Kingston University dismissed senior lecturer Agi Oldfield unfairly, giving her an ultimatum to "resign or be sacked" after she made informal complaints of harassment against her line manager and complained about breaches of her contract, a tribunal has ruled.
Ms Oldfield, a principal lecturer at the school of human resources management, resigned from Kingston, but the South London tribunal ruled that she was constructively dismissed. The university "repudiated" her contract by giving her the ultimatum, said the tribunal chair, Mr I. S. Lamb, in his judgment.
In late 1997, Ms Oldfield complained orally to David Miles, dean of the business faculty, saying she felt harassed and bullied by her line manager, Christine Edwards, who had questioned Ms Oldfield's competence.
The tribunal did not adjudicate on the allegations and counter-allegations between Ms Oldfield and Professor Edwards, but found that the difficulties were handled badly, at the expense of Ms Oldfield's career.
The university repeatedly asked Ms Oldfield to withdraw her allegations, she was assigned a new line manager and removed as an MA course director. In June 1998, Ms Oldfield brought a formal grievance, saying she had been "summarily removed" as course director of an MA in breach of her contract.
"The considerations of the continued employment of Ms OldfieldI her role and job title, responsibilities and pursuit or withdrawal of the allegations against Professor Edwards, wereI overlapping with each other," said Mr Lamb in his written judgment.
During the grievance hearing Ms Oldfield was told by personnel director Elizabeth Lanchbery - criticised by the tribunal for being "underhand" - that if the issues could not be resolved, Ms Oldfield might have to be "sacked", Mr Lamb said. Ms Oldfield's grievance was rejected and rejected again at appeal by vice-chancellor Peter Scott.
In October 1998, Ms Oldfield was offered a job at Surrey University, despite an "unfavourable verbal reference from somebody at Kingston", the tribunal said. "By then, Ms Lanchbery had said to Ms Oldfield that it would be best if she accepted the position, because unless she resigned, she would be sacked," said the judgment.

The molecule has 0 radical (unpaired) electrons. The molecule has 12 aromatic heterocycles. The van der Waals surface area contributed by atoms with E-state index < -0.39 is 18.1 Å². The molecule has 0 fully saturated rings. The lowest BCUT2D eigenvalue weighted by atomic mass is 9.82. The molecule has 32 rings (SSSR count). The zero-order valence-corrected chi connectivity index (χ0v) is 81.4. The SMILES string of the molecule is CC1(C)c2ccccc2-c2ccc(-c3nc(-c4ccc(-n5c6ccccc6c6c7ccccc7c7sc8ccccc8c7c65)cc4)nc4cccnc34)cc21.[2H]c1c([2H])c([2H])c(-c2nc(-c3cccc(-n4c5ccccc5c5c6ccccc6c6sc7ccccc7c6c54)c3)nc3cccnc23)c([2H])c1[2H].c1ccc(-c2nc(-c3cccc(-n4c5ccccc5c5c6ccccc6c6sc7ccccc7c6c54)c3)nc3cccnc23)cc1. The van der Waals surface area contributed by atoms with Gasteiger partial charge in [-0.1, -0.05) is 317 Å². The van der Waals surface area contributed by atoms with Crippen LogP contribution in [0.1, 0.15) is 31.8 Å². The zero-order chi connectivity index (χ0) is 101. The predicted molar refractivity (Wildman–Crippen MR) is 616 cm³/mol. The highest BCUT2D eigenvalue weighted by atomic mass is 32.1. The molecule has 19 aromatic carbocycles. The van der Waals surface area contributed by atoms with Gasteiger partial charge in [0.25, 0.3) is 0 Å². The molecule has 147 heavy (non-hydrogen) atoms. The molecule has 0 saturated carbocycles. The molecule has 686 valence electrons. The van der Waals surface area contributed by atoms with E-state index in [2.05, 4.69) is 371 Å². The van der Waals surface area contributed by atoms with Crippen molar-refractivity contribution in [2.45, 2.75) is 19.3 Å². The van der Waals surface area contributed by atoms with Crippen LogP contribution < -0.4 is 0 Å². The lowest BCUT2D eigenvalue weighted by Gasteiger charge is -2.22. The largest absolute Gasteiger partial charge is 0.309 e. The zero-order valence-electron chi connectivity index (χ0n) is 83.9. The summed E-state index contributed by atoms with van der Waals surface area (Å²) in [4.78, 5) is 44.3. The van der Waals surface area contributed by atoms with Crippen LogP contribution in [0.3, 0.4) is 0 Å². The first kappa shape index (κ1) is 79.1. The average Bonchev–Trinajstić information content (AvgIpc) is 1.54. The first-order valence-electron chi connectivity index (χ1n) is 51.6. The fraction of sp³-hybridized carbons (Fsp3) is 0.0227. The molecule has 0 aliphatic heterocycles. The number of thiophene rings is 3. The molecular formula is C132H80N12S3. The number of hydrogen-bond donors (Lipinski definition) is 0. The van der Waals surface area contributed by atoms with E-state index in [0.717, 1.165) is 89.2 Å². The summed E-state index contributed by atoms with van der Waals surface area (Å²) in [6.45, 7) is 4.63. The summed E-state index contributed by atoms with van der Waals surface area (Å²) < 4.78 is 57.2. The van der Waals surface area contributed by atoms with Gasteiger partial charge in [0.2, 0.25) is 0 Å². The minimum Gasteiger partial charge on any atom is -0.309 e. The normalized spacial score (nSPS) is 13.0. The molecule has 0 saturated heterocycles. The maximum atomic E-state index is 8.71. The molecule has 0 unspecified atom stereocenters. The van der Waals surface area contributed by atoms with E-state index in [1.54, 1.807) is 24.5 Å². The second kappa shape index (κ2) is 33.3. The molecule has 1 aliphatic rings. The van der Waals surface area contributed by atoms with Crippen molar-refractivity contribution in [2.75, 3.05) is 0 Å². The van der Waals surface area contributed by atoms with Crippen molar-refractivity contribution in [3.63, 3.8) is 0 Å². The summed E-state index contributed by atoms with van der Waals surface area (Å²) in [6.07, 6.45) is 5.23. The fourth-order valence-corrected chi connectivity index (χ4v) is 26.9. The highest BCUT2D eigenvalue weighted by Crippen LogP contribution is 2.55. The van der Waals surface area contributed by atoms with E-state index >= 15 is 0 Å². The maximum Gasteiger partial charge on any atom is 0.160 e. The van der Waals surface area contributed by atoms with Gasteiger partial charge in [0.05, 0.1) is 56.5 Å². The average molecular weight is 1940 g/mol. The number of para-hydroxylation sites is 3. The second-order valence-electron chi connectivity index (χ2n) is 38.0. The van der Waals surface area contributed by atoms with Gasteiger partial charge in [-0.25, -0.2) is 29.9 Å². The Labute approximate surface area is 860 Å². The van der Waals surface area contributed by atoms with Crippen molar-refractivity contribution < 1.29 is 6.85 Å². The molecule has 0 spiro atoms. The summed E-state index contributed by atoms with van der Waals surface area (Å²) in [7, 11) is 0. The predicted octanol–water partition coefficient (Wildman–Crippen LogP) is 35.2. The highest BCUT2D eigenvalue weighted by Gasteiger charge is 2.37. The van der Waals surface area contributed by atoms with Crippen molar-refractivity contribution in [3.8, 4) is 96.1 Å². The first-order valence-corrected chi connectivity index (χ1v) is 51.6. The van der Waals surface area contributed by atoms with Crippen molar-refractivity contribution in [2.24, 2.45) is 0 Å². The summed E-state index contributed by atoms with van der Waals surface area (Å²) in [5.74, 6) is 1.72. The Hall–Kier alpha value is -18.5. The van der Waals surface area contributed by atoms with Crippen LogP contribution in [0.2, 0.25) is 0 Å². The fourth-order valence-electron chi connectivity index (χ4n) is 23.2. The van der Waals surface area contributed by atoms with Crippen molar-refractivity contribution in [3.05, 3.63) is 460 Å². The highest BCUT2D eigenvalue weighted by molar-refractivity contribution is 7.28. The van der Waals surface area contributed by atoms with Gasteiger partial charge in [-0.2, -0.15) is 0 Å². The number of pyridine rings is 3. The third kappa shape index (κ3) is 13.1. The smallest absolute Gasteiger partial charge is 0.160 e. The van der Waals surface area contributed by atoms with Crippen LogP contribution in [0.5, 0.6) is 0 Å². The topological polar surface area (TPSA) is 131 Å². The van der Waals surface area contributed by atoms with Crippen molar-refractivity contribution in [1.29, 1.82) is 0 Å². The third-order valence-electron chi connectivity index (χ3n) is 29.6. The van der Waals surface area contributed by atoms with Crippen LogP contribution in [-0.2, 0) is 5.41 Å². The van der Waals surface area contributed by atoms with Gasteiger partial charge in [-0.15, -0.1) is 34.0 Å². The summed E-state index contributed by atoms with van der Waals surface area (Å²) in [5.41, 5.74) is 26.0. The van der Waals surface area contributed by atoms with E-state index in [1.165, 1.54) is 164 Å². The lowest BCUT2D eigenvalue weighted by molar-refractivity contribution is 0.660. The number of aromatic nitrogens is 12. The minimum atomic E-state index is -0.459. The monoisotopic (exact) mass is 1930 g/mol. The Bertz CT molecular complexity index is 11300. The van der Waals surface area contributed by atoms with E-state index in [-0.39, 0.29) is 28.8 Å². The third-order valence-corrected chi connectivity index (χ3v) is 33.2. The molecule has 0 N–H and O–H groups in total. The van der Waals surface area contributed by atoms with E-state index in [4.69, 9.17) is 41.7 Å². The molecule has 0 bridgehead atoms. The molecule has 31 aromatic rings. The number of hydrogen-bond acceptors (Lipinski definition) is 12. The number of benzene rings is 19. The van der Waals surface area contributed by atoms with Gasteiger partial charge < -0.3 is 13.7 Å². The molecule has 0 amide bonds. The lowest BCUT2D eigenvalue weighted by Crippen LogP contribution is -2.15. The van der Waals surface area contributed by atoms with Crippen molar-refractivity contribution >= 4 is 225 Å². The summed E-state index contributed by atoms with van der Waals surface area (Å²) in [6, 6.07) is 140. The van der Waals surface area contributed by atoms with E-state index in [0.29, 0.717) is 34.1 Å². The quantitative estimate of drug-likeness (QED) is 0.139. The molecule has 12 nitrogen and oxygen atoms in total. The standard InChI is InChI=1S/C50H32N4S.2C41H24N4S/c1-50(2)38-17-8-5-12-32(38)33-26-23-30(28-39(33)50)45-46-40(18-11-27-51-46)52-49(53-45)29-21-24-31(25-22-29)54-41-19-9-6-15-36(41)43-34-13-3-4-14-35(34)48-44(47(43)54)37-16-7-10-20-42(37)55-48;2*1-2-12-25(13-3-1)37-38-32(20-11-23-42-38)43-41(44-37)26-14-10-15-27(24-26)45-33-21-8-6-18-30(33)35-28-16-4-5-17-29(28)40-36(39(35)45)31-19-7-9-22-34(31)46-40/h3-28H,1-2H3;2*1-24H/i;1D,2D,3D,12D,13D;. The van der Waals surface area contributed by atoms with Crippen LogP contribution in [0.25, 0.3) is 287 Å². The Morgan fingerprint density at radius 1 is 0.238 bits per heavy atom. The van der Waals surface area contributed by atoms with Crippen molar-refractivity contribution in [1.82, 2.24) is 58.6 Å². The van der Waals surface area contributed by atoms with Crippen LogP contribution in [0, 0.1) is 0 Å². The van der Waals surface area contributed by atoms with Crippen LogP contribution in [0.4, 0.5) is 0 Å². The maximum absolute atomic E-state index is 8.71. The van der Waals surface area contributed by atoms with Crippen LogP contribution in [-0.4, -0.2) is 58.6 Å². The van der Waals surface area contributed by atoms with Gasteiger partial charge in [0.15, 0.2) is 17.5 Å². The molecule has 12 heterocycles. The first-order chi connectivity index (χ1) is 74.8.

Mr Lamb said: "Up to September (when the job at Surrey came up) Ms Oldfield was pursuing the internal grievance procedure. As she did so, there was a gradually deteriorating background state of affairs relating to her relationship with Christine Edwards, in particular the factor that Christine Edwards questioned her competence.
"(Ms Oldfield) was constantly told to withdraw her allegations, although she was not formally pursuing them... We accept the evidence that the final straw in the course of events was the statement by Ms Lanchbery that the applicant should resign or be sacked," he said.
The university believed "there had been a breakdown of relationships and that Ms Oldfield was behaving unreasonably", said Mr Lamb. "The university did not act reasonably in treating that as a sufficient reason for dismissal.
"What (Ms Oldfield) had done was to pursue the grievance procedures... as she was entitled to do. She was willing to record that she was not pursuing her complaints against Christine Edwards. The university's responsibility in that situation was to find her alternative responsibilities commensurate with her position as a principal lecturer. Instead it adopted the 'take it or leave it' attitude...
"We accept that the effective cause of her resignation was the breach of contract by the (university) and the outright repudiation of her contract by the ultimatum."
The tribunal decided unanimously that Ms Oldfield's complaint of unfair dismissal was "well-founded".
A remedies hearing will be held next month. The university said it could not comment until the case was finished.